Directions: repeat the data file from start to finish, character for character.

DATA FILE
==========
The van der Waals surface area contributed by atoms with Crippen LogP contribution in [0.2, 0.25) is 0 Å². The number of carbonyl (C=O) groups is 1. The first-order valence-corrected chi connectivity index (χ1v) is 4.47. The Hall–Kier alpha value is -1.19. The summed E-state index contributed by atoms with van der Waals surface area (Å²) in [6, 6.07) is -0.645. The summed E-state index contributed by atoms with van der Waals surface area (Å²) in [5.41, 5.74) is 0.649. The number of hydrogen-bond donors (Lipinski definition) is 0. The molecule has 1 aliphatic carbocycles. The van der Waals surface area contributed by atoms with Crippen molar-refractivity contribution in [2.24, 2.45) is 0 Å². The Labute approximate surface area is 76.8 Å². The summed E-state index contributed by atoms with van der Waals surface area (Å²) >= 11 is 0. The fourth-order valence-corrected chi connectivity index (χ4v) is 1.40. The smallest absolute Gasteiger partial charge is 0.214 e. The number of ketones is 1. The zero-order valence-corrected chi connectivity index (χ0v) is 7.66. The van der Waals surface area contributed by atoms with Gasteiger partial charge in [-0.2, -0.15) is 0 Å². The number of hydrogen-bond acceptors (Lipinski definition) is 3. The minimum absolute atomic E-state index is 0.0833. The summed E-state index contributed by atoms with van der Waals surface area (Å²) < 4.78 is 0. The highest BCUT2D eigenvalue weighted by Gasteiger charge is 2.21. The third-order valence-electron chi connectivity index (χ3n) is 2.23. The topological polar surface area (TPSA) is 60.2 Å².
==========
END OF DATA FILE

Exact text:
The van der Waals surface area contributed by atoms with Crippen LogP contribution in [0.2, 0.25) is 0 Å². The number of carbonyl (C=O) groups is 1. The first-order valence-corrected chi connectivity index (χ1v) is 4.47. The Hall–Kier alpha value is -1.19. The summed E-state index contributed by atoms with van der Waals surface area (Å²) in [6, 6.07) is -0.645. The summed E-state index contributed by atoms with van der Waals surface area (Å²) in [5.41, 5.74) is 0.649. The number of hydrogen-bond donors (Lipinski definition) is 0. The molecule has 1 aliphatic carbocycles. The van der Waals surface area contributed by atoms with Crippen molar-refractivity contribution in [2.24, 2.45) is 0 Å². The Labute approximate surface area is 76.8 Å². The summed E-state index contributed by atoms with van der Waals surface area (Å²) >= 11 is 0. The fourth-order valence-corrected chi connectivity index (χ4v) is 1.40. The smallest absolute Gasteiger partial charge is 0.214 e. The number of ketones is 1. The zero-order valence-corrected chi connectivity index (χ0v) is 7.66. The van der Waals surface area contributed by atoms with Gasteiger partial charge in [-0.2, -0.15) is 0 Å². The number of hydrogen-bond acceptors (Lipinski definition) is 3. The minimum absolute atomic E-state index is 0.0833. The summed E-state index contributed by atoms with van der Waals surface area (Å²) < 4.78 is 0. The highest BCUT2D eigenvalue weighted by Gasteiger charge is 2.21. The third-order valence-electron chi connectivity index (χ3n) is 2.23. The topological polar surface area (TPSA) is 60.2 Å².